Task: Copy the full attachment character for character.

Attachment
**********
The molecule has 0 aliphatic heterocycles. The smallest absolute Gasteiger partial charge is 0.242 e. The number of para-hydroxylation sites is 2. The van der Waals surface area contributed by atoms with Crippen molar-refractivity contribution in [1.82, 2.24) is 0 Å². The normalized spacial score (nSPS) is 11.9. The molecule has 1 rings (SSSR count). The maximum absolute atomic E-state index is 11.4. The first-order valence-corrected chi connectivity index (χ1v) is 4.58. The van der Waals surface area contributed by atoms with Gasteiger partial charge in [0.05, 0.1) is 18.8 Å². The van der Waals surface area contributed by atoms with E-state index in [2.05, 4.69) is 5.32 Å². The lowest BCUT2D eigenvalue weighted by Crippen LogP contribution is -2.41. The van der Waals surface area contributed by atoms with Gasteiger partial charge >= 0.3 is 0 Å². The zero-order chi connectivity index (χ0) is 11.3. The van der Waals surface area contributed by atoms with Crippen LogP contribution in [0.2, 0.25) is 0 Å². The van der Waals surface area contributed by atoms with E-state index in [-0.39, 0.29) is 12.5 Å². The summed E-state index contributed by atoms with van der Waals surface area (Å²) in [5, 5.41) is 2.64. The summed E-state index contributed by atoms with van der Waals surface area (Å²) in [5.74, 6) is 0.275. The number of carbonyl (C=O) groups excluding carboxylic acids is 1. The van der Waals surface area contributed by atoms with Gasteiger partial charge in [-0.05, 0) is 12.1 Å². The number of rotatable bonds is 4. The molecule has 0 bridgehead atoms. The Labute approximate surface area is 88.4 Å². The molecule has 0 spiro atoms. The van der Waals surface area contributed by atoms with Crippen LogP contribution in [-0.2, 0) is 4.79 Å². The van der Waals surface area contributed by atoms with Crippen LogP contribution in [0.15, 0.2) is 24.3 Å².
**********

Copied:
The molecule has 0 aliphatic heterocycles. The smallest absolute Gasteiger partial charge is 0.242 e. The number of para-hydroxylation sites is 2. The van der Waals surface area contributed by atoms with Crippen molar-refractivity contribution in [1.82, 2.24) is 0 Å². The normalized spacial score (nSPS) is 11.9. The molecule has 1 rings (SSSR count). The maximum absolute atomic E-state index is 11.4. The first-order valence-corrected chi connectivity index (χ1v) is 4.58. The van der Waals surface area contributed by atoms with Gasteiger partial charge in [0.05, 0.1) is 18.8 Å². The van der Waals surface area contributed by atoms with E-state index in [2.05, 4.69) is 5.32 Å². The lowest BCUT2D eigenvalue weighted by Crippen LogP contribution is -2.41. The van der Waals surface area contributed by atoms with Gasteiger partial charge >= 0.3 is 0 Å². The zero-order chi connectivity index (χ0) is 11.3. The van der Waals surface area contributed by atoms with Crippen LogP contribution in [0.2, 0.25) is 0 Å². The van der Waals surface area contributed by atoms with E-state index in [-0.39, 0.29) is 12.5 Å². The summed E-state index contributed by atoms with van der Waals surface area (Å²) in [5, 5.41) is 2.64. The summed E-state index contributed by atoms with van der Waals surface area (Å²) in [5.74, 6) is 0.275. The number of carbonyl (C=O) groups excluding carboxylic acids is 1. The van der Waals surface area contributed by atoms with Gasteiger partial charge in [-0.05, 0) is 12.1 Å². The number of rotatable bonds is 4. The molecule has 0 bridgehead atoms. The Labute approximate surface area is 88.4 Å². The molecule has 0 spiro atoms. The van der Waals surface area contributed by atoms with Crippen LogP contribution in [-0.2, 0) is 4.79 Å². The van der Waals surface area contributed by atoms with Crippen LogP contribution in [0.15, 0.2) is 24.3 Å².